“Many primary care professionals manage injection or infusion therapies in patients with diabetes. Few published guidelines have been available to help such professionals and their patients manage these therapies. Herein, we present new, practical, and comprehensive recommendations for diabetes injections and infusions. These recommendations were informed by a large international survey of current practice and were written and vetted by 183 diabetes experts from 54 countries at the Forum for Injection Technique and Therapy: Expert Recommendations (FITTER) workshop held in Rome, Italy, in 2015.”
Here are some bullet points that most insulin users need to know:
- Average skin thickness is 2 to 2.5 mm, with 90% of people under 3.25 mm.
- Use the shortest needles: 6 mm for syringes, 4 mm for pen injectors. The short needles help you avoid injections into muscle. Injection into muscle increases risk of hypoglycemia and wide blood glucose excursions.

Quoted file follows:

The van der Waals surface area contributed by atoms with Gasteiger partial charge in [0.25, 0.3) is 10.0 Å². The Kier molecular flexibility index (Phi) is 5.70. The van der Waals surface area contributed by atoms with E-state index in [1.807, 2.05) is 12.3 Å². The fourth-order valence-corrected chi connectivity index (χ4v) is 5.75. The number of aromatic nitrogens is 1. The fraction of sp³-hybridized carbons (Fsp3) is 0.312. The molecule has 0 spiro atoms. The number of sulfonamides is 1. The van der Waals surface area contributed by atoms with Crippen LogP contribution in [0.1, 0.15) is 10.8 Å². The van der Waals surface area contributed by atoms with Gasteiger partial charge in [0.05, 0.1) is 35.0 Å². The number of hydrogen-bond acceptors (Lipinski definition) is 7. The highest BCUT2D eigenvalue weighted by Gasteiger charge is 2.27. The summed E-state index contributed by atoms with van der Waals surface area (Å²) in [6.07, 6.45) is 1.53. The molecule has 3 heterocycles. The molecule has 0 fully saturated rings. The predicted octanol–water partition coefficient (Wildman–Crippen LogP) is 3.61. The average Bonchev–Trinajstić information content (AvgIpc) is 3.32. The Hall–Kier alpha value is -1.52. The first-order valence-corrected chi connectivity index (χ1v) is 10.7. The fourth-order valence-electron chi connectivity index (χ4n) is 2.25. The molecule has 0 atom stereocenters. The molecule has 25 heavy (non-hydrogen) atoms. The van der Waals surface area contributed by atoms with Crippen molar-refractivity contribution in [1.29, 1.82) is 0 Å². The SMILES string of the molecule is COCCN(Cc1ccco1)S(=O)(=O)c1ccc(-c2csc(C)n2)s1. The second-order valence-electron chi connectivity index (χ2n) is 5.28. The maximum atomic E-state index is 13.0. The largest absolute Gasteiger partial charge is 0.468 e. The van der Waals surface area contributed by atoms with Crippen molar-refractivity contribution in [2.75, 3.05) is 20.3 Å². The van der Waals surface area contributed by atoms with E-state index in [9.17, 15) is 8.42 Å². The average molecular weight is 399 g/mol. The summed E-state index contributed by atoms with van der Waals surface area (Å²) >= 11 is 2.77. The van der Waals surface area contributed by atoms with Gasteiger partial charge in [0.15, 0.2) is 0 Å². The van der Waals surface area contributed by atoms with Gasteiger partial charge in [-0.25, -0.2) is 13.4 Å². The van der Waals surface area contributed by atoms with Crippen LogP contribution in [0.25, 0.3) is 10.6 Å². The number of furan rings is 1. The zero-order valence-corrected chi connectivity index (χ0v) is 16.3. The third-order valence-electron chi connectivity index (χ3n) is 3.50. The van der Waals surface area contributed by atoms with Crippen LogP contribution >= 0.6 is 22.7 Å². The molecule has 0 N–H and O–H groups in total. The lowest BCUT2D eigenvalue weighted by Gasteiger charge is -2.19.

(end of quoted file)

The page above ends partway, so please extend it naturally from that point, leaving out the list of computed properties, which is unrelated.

- Acceptable injection sites: abdomen, thighs, buttocks, upper arms (usually on the back of the arm).
- If an arm site is chosen with a 6 mm needle, inject into a lifted skin fold (otherwise you might hit muscle).
- When using the 6 mm needle, inject into a lifted skinfold if you are a child or normal-weight adult. Alternatively, insert the needle at a 45 degree angle.
- The preferred site for regular insulin (soluble human insulin) is the abdomen, for faster absorption.
- Use needles only once. (Admittedly, many get away with multiple uses without much trouble.)
- Don’t inject into lipohypertrophy areas. Lipohypertrophy eventually is an issue in half of insulin users. It is a localized area of swelling or lumpiness at the site of prior injections. It’s often easier to feel than to see. Injection into these areas causes erratic absorption of insulin, with potential widely fluctuating and unpredictable blood sugar levels.
- Rotate injection sites to avoid lipohypertrophy.
- If using cloudy insulins (e.g., NPH and some pre-mixed insulins), gently roll and tip the vial or pen until the solution is milk white.
- How to roll and tip a vial to make cloudy insulin milk white.
- Proper needle disposal.
- Insulin infusion sets for continuous subcutaneous insulin injection via pumps.
Steve Parker, M.D.